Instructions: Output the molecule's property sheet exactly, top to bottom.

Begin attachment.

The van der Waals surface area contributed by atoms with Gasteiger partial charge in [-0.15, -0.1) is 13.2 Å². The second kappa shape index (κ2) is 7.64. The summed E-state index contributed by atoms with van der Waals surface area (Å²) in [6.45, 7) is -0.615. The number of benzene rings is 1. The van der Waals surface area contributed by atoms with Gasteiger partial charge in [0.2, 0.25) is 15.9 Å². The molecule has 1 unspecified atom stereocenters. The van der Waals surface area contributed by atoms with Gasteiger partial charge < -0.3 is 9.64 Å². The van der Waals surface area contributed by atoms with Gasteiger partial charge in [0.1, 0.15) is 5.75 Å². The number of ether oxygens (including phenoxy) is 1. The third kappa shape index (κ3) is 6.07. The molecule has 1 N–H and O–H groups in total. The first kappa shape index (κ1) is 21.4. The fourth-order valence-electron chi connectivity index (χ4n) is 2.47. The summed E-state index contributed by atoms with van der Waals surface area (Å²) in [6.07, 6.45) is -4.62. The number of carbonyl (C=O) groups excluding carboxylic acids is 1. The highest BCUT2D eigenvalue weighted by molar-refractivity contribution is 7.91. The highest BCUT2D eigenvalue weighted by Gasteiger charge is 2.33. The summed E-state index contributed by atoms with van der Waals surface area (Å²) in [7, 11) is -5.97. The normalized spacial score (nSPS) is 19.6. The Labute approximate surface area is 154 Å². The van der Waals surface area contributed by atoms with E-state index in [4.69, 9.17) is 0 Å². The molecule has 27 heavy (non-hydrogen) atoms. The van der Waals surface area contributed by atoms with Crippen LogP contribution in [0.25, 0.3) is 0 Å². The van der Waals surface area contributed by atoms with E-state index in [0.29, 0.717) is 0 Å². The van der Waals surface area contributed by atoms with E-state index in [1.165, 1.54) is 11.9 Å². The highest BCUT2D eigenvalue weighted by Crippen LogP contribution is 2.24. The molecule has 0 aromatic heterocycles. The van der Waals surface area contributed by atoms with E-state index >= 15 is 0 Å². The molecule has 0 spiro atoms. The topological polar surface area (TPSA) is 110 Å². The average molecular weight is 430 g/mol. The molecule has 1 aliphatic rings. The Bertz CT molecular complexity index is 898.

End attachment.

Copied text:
The van der Waals surface area contributed by atoms with Gasteiger partial charge in [-0.15, -0.1) is 13.2 Å². The second kappa shape index (κ2) is 7.64. The summed E-state index contributed by atoms with van der Waals surface area (Å²) in [6.45, 7) is -0.615. The number of benzene rings is 1. The van der Waals surface area contributed by atoms with Gasteiger partial charge in [0.2, 0.25) is 15.9 Å². The molecule has 1 unspecified atom stereocenters. The van der Waals surface area contributed by atoms with Gasteiger partial charge < -0.3 is 9.64 Å². The van der Waals surface area contributed by atoms with Gasteiger partial charge in [0.1, 0.15) is 5.75 Å². The number of ether oxygens (including phenoxy) is 1. The third kappa shape index (κ3) is 6.07. The molecule has 1 N–H and O–H groups in total. The first kappa shape index (κ1) is 21.4. The fourth-order valence-electron chi connectivity index (χ4n) is 2.47. The summed E-state index contributed by atoms with van der Waals surface area (Å²) in [6.07, 6.45) is -4.62. The number of carbonyl (C=O) groups excluding carboxylic acids is 1. The highest BCUT2D eigenvalue weighted by molar-refractivity contribution is 7.91. The highest BCUT2D eigenvalue weighted by Gasteiger charge is 2.33. The summed E-state index contributed by atoms with van der Waals surface area (Å²) in [7, 11) is -5.97. The normalized spacial score (nSPS) is 19.6. The Labute approximate surface area is 154 Å². The van der Waals surface area contributed by atoms with E-state index in [4.69, 9.17) is 0 Å². The molecule has 27 heavy (non-hydrogen) atoms. The van der Waals surface area contributed by atoms with Crippen LogP contribution in [0.25, 0.3) is 0 Å². The van der Waals surface area contributed by atoms with E-state index in [0.29, 0.717) is 0 Å². The van der Waals surface area contributed by atoms with E-state index in [1.165, 1.54) is 11.9 Å². The highest BCUT2D eigenvalue weighted by Crippen LogP contribution is 2.24. The molecule has 0 aromatic heterocycles. The van der Waals surface area contributed by atoms with E-state index >= 15 is 0 Å². The molecule has 0 spiro atoms. The topological polar surface area (TPSA) is 110 Å². The average molecular weight is 430 g/mol. The molecule has 1 aliphatic rings. The Bertz CT molecular complexity index is 898.